she finds everything blooming.

 

Originally published on May 7th, 2016 on my old blog. 

Roses

He remembered the sound of her red stilettos,
and the way her ruby lipstick slowly coming
undone by the rim of each martini glass
that she couldn’t stop kissing. That night

the desert winds blew hot from the west.
And he watched her topple from the edge
of the bar crowd into her last martini glass
holding a toothpick with two stabbed

olives between her scarlet nails looking
like an unfinished sentence trailing off
in a silk dress and looking like nothing
could ever harm her. What happened,

happened once — the kiss that didn’t last.
And it’s been years since the moment when
he lowered his lips to hers like a parched
camel leaning into a small brook to drink

the sweet water running deep inside her,
and in his arid palms her freckles came alive
like stars in the dark desert night.
As he drew her closer to the light, he heard

the sound of two olives hitting the bottom
of the martini glass. And there were roses
on the nightstand. And the sunrise
seized the whole night.

 

Originally published on February 23rd, 2016 on my old blog. 

Daybreak

When she raised her eyes and met his gaze
the train gave an unexpected lurch.
It was an ineffable moment,
like a deer looking up from the plain
for an instant and finding berries.
The sun was rising. His pale blue eyes
and the rye field rolling out behind
his broad shoulder reminded her of
the old town she’d run away from,
where the faded rye no longer danced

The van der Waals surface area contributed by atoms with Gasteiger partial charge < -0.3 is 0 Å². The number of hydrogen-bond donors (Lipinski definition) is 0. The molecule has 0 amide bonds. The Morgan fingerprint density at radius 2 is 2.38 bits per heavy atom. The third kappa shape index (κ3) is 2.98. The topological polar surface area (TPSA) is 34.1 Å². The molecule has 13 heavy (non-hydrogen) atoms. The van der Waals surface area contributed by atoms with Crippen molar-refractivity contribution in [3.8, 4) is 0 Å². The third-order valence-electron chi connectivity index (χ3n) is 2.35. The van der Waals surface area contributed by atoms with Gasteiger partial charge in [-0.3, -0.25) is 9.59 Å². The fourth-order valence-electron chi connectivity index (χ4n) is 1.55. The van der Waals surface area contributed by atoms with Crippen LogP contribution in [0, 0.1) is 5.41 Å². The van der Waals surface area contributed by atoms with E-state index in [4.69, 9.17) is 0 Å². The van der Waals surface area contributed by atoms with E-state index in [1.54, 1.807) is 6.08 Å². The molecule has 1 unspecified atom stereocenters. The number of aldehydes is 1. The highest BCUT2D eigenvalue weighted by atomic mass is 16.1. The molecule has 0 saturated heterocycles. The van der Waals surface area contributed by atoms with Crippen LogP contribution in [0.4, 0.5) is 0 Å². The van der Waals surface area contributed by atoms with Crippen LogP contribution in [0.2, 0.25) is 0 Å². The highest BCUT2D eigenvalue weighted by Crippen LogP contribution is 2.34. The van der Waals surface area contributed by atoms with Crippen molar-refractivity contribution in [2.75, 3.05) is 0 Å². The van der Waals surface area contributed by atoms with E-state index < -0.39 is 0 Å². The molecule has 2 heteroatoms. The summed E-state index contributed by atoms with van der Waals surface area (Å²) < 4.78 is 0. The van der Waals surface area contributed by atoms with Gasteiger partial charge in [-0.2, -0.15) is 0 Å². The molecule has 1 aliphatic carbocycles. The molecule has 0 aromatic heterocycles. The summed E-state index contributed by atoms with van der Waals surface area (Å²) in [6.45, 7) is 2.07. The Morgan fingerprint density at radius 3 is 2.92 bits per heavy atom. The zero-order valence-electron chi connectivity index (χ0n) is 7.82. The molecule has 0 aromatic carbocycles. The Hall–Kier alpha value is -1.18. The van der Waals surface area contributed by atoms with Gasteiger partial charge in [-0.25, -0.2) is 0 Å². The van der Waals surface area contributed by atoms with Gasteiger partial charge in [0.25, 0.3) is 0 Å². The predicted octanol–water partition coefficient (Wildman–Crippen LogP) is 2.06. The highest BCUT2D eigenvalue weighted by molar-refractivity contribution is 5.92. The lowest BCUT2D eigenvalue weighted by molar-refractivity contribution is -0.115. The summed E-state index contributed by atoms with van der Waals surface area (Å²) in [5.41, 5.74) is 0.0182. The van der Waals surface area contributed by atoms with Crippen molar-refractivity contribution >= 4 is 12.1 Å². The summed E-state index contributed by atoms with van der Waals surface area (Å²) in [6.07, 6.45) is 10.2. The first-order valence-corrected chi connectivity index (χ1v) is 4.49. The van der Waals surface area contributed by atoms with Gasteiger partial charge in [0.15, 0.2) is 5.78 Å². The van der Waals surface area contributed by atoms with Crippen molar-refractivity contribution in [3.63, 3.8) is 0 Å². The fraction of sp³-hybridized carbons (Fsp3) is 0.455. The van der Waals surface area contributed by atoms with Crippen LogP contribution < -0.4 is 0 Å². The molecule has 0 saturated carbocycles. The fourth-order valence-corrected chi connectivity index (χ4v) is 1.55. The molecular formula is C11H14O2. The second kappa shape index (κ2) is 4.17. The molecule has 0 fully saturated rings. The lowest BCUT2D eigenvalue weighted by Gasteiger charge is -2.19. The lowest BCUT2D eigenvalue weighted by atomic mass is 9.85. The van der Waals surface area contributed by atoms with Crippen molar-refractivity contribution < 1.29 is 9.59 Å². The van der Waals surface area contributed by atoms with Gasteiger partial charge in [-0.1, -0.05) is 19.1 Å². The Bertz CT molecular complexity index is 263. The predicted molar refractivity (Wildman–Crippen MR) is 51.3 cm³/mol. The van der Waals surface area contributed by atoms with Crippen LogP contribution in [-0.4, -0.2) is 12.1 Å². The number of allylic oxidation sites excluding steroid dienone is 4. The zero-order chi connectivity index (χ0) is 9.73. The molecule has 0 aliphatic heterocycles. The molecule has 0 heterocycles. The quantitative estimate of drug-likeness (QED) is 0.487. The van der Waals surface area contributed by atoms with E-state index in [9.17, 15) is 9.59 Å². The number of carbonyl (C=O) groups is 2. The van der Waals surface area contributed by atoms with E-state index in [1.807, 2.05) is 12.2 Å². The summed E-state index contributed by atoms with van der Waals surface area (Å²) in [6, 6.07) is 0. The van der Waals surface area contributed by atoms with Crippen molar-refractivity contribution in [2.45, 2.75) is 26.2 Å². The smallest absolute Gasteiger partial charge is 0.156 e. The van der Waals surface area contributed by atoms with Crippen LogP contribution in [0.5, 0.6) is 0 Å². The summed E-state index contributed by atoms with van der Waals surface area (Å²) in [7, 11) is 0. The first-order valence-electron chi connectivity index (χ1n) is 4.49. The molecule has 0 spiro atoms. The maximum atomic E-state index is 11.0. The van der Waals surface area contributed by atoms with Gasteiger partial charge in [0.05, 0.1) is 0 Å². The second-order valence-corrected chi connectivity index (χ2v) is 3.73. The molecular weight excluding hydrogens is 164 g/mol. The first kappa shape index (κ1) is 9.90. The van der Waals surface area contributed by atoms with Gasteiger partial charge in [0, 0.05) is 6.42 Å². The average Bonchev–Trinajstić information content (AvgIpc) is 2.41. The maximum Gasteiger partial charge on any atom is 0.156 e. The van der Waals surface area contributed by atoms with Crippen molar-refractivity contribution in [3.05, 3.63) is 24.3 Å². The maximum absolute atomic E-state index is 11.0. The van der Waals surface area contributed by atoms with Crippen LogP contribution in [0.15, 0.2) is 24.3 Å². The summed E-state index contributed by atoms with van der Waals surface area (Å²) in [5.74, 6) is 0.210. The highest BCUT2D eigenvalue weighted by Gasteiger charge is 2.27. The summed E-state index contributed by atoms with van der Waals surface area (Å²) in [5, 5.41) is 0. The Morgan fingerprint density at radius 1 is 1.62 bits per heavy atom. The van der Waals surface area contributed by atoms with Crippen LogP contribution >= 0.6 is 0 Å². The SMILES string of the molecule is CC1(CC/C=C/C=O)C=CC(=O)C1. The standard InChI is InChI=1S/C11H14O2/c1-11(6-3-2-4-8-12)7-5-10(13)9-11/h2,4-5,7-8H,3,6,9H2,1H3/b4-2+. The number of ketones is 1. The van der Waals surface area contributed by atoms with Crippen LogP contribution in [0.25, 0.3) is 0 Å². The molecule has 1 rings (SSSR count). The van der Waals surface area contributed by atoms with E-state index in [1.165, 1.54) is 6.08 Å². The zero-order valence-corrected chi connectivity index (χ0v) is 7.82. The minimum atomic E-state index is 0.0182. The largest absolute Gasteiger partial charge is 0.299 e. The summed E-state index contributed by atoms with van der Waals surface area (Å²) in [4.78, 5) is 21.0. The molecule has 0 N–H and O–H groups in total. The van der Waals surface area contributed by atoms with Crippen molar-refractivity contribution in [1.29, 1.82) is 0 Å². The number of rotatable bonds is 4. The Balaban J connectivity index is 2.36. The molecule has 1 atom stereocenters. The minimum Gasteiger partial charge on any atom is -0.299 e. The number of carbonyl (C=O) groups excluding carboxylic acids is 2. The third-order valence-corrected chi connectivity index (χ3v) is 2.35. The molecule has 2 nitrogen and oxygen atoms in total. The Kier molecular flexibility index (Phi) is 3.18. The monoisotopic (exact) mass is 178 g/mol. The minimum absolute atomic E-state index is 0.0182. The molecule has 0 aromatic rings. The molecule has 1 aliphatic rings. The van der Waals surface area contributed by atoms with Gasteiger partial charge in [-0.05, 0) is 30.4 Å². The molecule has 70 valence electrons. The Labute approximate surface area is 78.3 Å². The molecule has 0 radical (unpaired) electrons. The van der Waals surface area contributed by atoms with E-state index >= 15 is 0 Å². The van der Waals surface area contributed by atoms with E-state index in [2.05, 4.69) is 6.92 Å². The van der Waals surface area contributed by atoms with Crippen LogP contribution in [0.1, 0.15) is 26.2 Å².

when the cold wind blew, and the mad crows
beat their wings against the stony sky.
And as she smiled at him, sunlight broke
through the tin-gray clouds that gathered on
the tip of her tongue all these quiet years.

 

Originally published on January 27th, 2016 on my old blog.

The Breakup

This was after we’ve both said bitter things
and the light’s begun to fade. We stopped
at a small fishing village outside Maine.
His stubbled face looked as composed as mine
on that overcast evening, as we stood
at the edge of the hard crag listening
to the waves beat against the solemn rocks
like relentless cries from the ocean’s heart.
And he took a few steps back and said, hey
let’s get back to the car and keep going.
And I thought maybe he too was afraid
to listen – this sound we heard everywhere
we went but it left us still so broken.
At night the wind came from the sea and made
the lonely grey poplars murmur more tunes.
He did not notice, and I – although I
didn’t believe there could be more – still I
sat up in the hushed car and listened.

 

Originally published on January 22nd, 2016 on my old blog. 

Many Years Later

Many years later, she saw him standing
in the cereal aisle of AJ’s Fine Foods.
He was reading the nutrition label
on a box of frosted flakes, still wearing
his mucky white converse with no shoestrings.

It was nearing seven. The blue between
two clouds grew paler but never vanished.
A bulb of white light quivered, and kept on
quivering still on the blank store ceiling.
Without a sound she turned away to see

if she has found everything she wanted.
Somewhere over the baking supplies aisle,
two shopping carts bumped into each other,
two strangers, mumbling soft apologies,
carefully went on their separate ways.

 

Originally published on January 9th, 2016 on my old blog.